Avoiding extra tax burden for non U.S. citizens’ spouses

As the world comes closer together and embraces diversity, it is not uncommon for a citizen of the U.S. to marry a person who is not a citizen here.

The Internal Revenue Service’s term for a person living in the U.S. as a non-citizen is a “resident alien,” which can imply unusual tax implications in marriage. The normal tax guidelines may not apply so there is pertinent information one should know when estate planning so as to avoid hefty tax fines.

While some taxation rules will cover citizens and resident aliens, estate tax is vastly different. If a person dies and leaves a taxable estate of several million dollars, the IRS can claim up to 40 percent of it. One tip to avoid paying large federal estate tax can be to leave your wealth to your children via a trust agreement upon your death. In most cases, the surviving spouse will receive the rest. The IRS is fine with your leaving as much of your remaining tax–free estate to your spouse as long as he or she is a citizen.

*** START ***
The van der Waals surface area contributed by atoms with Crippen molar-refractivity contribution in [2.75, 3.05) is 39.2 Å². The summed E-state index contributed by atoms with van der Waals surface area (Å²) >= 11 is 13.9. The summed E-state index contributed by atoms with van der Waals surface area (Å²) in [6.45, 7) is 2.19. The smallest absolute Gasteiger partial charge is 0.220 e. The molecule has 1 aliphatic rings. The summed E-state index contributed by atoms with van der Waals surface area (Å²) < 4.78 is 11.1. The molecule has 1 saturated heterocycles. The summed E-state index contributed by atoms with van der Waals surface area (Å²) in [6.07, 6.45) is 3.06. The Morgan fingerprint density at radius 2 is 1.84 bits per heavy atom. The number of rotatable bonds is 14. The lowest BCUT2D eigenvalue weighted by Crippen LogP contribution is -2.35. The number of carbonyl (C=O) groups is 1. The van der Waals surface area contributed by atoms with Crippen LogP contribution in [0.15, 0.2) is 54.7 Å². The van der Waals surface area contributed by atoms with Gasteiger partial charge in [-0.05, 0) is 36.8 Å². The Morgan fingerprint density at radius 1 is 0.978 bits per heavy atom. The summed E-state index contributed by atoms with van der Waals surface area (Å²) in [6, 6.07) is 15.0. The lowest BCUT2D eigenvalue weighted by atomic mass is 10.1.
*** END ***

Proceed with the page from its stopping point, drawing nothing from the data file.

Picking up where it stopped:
This unlimited marital deduction privilege does not apply to a non-citizen spouse.

Possible solutions could be to persuade your spouse to become a citizen, which can be achieved up to nine months after your demise. Another option could be to make large gifts to your spouse over time, which are generally non-taxable.

Finally, a qualified domestic trust can be established in your will. The QDOT money is deferred until your surviving spouse needs to withdraw funds, or he or she passes. This will not eliminate payment, just delay it.

Love has no bounds and interracial marriages are one form of proof. Unfortunately, the IRS is not known for its romantic tendencies, but if you inform yourself in advance about non-citizen spouse estate tax threats, you can potentially lead a long and happy life without worrying about estate planning. Assistance from an experienced estate planner or attorney in Texas will also take away any unexpected or disarming surprises down the road.

Source:Market Watch, “Estate planning with a non-citizen spouse” Bill Bischoff, Feb. 19, 2014